UPDATE: Model-year 2017 examples of the Jazz now feature an updated infotainment system, beyond the system reviewed here. (Honda had failed to alert media, slipping the update in under the radar.) See the bottom of this review for details.
As we mentioned in our initial piece on our greenish-yellow 2016 Honda Jazz VTi-S, the little hatchback is in for a different approach for this series of long-term updates. With this one, we’re taking a deeper dive into its infotainment system.
No matter which variant of the Honda Jazz you buy – whether it’s the $14,990 (plus on-road costs) VTi manual or the high-spec VTi-L (from $22,490 plus on-roads) – there’s a 7.0-inch touchscreen with the requisite Bluetooth phone and audio streaming.
The flat panel screen is surrounded by piano black trim, and as a result it can mark quite easily from fingerprints. The screen itself isn’t as bright or crisp to look at as many competitor screens, with a bit of a sheen to it.
It is quite pixelated and doesn’t look the most modern screen, but its better than what you get in a Toyota Yaris. It isn’t as good as that in a Volkswagen Polo or Skoda Fabia, and nor does it have the latest phone connectivity – Android Auto and Apple CarPlay. If you’re a serious technophile, that omission could be enough for you to shop elsewhere.
Another thing with the Honda system is that there are no hard buttons on the sides to get between menus. That can be a bit of a pain if you’re trying to jostle between menus on the move, because as we know it’s easier to touch a physical button than it is to balance your finger to touch one on a flat, non-responsive surface.
There’s a home screen button on the right that takes you to the main menu, but getting around from there, the location of the buttons to switch between spots can be a little frustrating. The screen can get dusty, too:
The system isn’t ultra quick to load, and we had some issues with the radio reception being fuzzy on the limits of the city, and finding the stations list proved a pain for the uninitiated. At least you can change the colour of the background..?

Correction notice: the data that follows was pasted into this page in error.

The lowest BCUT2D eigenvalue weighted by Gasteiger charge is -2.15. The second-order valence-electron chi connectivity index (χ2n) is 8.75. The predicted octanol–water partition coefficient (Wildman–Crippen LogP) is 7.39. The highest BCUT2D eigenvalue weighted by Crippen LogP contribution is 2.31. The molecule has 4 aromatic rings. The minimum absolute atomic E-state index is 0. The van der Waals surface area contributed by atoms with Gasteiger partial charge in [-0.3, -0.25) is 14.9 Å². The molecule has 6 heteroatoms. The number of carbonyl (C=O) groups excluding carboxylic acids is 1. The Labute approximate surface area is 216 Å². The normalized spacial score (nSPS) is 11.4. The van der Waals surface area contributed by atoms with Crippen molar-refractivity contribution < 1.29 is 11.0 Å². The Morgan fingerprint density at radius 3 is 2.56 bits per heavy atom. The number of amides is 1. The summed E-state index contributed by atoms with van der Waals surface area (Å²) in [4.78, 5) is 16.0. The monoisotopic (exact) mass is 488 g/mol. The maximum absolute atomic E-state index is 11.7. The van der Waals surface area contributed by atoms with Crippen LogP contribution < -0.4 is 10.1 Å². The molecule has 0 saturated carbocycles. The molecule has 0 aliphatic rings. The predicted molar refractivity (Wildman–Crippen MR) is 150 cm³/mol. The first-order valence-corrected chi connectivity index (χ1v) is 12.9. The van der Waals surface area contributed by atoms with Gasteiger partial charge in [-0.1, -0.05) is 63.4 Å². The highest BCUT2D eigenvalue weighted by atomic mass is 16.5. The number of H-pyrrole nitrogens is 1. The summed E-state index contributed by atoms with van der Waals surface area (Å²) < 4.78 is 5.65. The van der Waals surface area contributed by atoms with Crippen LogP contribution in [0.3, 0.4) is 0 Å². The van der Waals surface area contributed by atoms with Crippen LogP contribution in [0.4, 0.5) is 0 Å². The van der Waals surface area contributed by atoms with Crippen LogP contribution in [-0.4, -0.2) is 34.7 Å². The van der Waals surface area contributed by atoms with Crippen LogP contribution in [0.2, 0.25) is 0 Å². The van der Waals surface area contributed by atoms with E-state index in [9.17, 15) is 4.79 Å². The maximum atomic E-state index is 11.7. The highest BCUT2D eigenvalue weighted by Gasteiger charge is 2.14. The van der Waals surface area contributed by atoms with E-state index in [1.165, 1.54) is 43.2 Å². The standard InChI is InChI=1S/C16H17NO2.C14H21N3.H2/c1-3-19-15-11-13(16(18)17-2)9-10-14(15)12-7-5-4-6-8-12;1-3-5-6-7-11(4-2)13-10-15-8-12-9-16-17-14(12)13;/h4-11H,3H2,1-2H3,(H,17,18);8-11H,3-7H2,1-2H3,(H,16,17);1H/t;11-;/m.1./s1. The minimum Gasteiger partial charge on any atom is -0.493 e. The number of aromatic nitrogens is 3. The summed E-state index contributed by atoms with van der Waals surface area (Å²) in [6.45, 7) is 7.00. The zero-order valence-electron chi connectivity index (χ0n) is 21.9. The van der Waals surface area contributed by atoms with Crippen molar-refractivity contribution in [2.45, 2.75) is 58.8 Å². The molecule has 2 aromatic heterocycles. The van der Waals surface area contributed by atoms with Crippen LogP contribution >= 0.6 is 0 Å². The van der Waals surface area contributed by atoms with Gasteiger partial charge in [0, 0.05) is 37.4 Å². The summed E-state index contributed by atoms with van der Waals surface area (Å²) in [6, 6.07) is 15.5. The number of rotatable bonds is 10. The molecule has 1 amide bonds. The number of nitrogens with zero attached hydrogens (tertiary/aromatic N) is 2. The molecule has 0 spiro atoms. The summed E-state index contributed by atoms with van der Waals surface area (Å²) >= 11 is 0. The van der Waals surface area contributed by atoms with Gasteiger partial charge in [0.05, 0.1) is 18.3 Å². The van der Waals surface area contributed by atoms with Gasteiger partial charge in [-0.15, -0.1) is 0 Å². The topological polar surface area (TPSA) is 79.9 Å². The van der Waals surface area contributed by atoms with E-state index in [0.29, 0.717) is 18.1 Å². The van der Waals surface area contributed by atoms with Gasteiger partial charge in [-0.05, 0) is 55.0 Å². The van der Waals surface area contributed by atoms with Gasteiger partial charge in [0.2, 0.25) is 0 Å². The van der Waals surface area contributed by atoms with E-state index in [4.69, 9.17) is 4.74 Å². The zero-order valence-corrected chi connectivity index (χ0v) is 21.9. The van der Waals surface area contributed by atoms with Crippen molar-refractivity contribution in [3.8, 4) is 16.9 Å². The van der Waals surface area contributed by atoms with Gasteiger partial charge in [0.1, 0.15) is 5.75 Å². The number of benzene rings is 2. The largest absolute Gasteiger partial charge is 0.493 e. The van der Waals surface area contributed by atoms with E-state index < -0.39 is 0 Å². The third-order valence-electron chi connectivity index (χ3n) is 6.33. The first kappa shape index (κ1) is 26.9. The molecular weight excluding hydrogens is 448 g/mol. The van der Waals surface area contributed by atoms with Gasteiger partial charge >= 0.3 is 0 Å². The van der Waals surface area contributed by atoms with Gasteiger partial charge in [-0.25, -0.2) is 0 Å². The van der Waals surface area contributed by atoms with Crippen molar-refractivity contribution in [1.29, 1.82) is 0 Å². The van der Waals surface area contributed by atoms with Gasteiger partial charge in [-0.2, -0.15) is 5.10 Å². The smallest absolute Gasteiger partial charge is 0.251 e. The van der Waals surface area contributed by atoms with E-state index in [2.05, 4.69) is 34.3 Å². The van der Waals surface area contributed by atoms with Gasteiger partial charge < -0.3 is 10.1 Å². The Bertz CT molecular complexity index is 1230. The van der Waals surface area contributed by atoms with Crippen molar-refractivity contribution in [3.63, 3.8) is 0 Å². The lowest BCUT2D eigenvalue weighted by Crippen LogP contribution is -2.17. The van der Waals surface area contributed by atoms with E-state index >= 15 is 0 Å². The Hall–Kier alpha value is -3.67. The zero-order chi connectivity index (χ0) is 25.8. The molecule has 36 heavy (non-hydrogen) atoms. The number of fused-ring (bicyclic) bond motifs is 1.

If you prefer your own tunes, the Bluetooth audio streaming worked without issue during our time with the car. No glitches when playing back, and the sound quality was judged to be pretty good, too.
There is a pair of USB inputs to playback or charge your devices, and an auxiliary jack and a HDMI input.
The Bluetooth phone connectivity also worked a treat, connecting and reconnecting quickly.
The display doubles as a monitor for the standard rear-view camera, and further to that there are three angles you can choose from to help you when you’re parking:
The Honda’s infotainment is decent, fine by class standards but if you spend a lot of time in your car, and you want the best infotainment in this segment, there are better options.
UPDATE: Honda Australia has advised that MY17 versions of the Honda Jazz are fitted with a new infotainment system, which includes a few hard buttons on the side of the panel.
This system also sees a slightly smaller screen layout – 6.1-inch as opposed to the 7.0-inch unit in the 2016 models. See the image below:
We haven’t yet sampled the usability of the system, but already the USB and HDMI input positioning seems like it could be irksome, and it still lacks the latest connectivity as part of the “upgrade”, meaning no Apple CarPlay or Android Auto.
And with the new screen, there remains no dial for volume, and there’s no controller on the screen anymore, either – meaning the driver is in control of the volume at all times using the buttons on the steering wheel.
The new 6.1-inch system is fitted to all variants of the 2017 Honda Jazz range.
The Mazda 2 – with the brand’s MZD Connect rotary dial, only in the higher-spec models – remains our fave audio system in the light car class despite lacking Apple CarPlay, and it is followed by the touchscreens of the Skoda Fabia and Volkswagen Polo which have the latest connectivity.